Pithy Phrase

When I was a child, I spake as a child, I understood as a child, I thought as a child: but when I became a woman, I put away childish things.

Wednesday, June 22, 2011

Why I Love Wikipedia

This post begins the saga that shall hereafter be dubbed "Things I Learned on Wikipedia".

I love Wikipedia and you should too.  There's power in having so much information at your fingertips.  I really don't know how people survived before Wikipedia.  Apparently some didn't; curiosity killed the cat you know.  If the cat had had access to Wikipedia, he could have just looked it up instead of ignorantly engaging in lethal activities.  I know there were encyclopedias before, but I defy anyone to find one half as comprehensive as Wikipedia (or as compact!).  Wikipedia is the fountain of knowledge.

I was taught in high school that Wikipedia is not a valid source of information.  I respectfully disagree with that opinion.  Do you know how many times I have utilized Wikipedia in my undergraduate education?  More than once an entire semester project was drawn from a Wikipedia article.

Example 1: Developmental Biology.  An eight page single-spaced original grant proposal?  Holy crap.  My life is over.  Uh, uh, choose an organ.  Okay, heart!  Wikipedia, don't fail me now.  Search heart development.  Result: big article on heart development!  Score!  Read article.  Find this sentence.  "Whether Dickkopf-1* and Nodal act directly on the cardiac mesoderm is the subject of research".  A question that has been researched (aka sources!) but does not have a conclusive answer?  Hallelujah!  Proceed to research topic and write paper, referring back to Wikipedia article multiple times a day.  Final grade: A.  Wikipedia wins.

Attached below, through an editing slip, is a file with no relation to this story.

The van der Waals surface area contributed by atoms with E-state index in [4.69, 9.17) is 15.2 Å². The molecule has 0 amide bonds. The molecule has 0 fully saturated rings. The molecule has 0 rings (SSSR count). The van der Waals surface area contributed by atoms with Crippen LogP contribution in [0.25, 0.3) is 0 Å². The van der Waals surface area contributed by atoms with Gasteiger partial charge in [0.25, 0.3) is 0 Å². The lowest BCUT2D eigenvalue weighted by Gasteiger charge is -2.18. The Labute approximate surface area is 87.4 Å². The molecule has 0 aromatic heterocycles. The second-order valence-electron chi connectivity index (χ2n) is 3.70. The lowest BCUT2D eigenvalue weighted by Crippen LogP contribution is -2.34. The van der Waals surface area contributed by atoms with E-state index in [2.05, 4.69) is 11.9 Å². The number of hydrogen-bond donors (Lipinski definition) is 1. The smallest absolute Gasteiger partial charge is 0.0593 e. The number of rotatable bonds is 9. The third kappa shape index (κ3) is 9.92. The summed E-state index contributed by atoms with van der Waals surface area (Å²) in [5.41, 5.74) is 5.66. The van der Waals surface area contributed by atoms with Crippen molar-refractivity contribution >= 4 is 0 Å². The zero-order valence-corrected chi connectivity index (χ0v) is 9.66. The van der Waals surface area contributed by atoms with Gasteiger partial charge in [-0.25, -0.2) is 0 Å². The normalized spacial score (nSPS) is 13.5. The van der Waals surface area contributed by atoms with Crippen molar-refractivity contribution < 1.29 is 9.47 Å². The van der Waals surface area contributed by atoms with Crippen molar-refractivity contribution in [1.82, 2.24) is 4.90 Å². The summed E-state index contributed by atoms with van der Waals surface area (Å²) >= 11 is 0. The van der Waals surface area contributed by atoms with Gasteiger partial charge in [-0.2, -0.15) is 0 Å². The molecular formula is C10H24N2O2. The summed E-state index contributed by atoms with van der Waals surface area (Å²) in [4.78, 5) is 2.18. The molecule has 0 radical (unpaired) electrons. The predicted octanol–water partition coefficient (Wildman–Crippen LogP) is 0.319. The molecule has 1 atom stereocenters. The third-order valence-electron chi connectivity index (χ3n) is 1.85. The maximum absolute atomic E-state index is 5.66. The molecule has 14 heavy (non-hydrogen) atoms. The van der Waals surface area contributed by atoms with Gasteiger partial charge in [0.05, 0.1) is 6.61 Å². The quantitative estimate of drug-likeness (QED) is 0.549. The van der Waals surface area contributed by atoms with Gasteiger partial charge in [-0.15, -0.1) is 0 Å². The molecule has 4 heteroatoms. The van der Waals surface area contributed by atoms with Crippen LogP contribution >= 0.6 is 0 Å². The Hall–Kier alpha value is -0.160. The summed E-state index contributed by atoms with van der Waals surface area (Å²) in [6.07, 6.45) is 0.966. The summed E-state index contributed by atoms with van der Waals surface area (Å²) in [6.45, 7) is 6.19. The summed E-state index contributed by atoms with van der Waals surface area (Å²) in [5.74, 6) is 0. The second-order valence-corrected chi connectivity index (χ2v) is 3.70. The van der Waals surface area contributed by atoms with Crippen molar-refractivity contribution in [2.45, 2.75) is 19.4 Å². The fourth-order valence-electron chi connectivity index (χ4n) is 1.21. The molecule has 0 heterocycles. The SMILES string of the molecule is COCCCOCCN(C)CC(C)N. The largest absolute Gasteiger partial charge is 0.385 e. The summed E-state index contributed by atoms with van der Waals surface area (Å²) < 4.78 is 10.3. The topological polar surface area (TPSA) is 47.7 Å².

Example 2: Readings in Biotechnology.  A ten page (mercifully double-spaced) review paper on pretty much anything I want.  Well, that's not too hard--gene therapy!  A great topic!  Hello, Wikipedia, my old friend!  What can you do for me today?  Wow, that's a really good summary of the development of gene therapy!  Look at all those references!  What's that, Professor?  More specific?  Alright, Wikipedia, I need your help again.  Gee, you reference two great studies of gene therapy for retinal disorders!  Add that one retinitis pigmentosa paper Fellowstudent referenced in class and we've got ourselves a topic!  Proceed to analyze the three papers (with numerous visits to you-know-where) and write the review.  Final grade: A.  Wikipedia wins.

Example 3: Bored to tears with nothing to do at work.  Wikipedia, I'm about to die of boredom!  Help meeee!  I've been wondering about the Equal Rights Amendment ever since I read that the LDS church was against it.  Search Equal Rights Amendment.  Wow, Wikipedia, you really knocked yourself out with this one!  Read article.  Notice it discusses the involvement of one Coretta Scott King.  Proceed to article on Ms. King.  Read article.  Wow, Wikipedia, this was one amazing woman!  Look at all the things she did to fight prejudice and promote peace!  Look at all of those awards she won, which you've so neatly organized at the bottom of the article!  Result: time passed pleasantly, boredom remitted, and role model found.  Wikipedia wins.

If I haven't yet converted you to Wikipedia, this surely will: